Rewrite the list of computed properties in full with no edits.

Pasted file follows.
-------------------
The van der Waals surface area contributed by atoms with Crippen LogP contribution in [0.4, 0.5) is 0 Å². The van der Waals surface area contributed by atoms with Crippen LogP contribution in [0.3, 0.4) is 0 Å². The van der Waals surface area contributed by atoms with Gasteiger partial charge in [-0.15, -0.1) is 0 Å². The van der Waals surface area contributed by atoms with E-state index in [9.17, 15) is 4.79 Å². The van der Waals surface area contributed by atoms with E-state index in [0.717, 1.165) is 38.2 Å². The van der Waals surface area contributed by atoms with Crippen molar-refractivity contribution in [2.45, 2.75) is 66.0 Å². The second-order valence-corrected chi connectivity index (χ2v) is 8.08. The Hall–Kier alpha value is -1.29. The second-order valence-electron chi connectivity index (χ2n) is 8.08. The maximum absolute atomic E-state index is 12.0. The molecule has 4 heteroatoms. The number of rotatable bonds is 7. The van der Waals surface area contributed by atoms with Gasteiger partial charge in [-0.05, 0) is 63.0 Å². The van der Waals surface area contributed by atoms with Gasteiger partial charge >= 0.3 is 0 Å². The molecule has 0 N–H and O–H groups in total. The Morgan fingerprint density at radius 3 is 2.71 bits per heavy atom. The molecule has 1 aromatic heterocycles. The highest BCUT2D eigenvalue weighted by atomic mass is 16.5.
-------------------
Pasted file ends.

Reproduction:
The van der Waals surface area contributed by atoms with Crippen LogP contribution in [0.4, 0.5) is 0 Å². The van der Waals surface area contributed by atoms with Crippen LogP contribution in [0.3, 0.4) is 0 Å². The van der Waals surface area contributed by atoms with Gasteiger partial charge in [-0.15, -0.1) is 0 Å². The van der Waals surface area contributed by atoms with E-state index in [9.17, 15) is 4.79 Å². The van der Waals surface area contributed by atoms with E-state index in [0.717, 1.165) is 38.2 Å². The van der Waals surface area contributed by atoms with Crippen molar-refractivity contribution in [2.45, 2.75) is 66.0 Å². The second-order valence-corrected chi connectivity index (χ2v) is 8.08. The Hall–Kier alpha value is -1.29. The second-order valence-electron chi connectivity index (χ2n) is 8.08. The maximum absolute atomic E-state index is 12.0. The molecule has 4 heteroatoms. The number of rotatable bonds is 7. The van der Waals surface area contributed by atoms with Gasteiger partial charge in [-0.05, 0) is 63.0 Å². The van der Waals surface area contributed by atoms with Gasteiger partial charge >= 0.3 is 0 Å². The molecule has 0 N–H and O–H groups in total. The Morgan fingerprint density at radius 3 is 2.71 bits per heavy atom. The molecule has 1 aromatic heterocycles. The highest BCUT2D eigenvalue weighted by atomic mass is 16.5.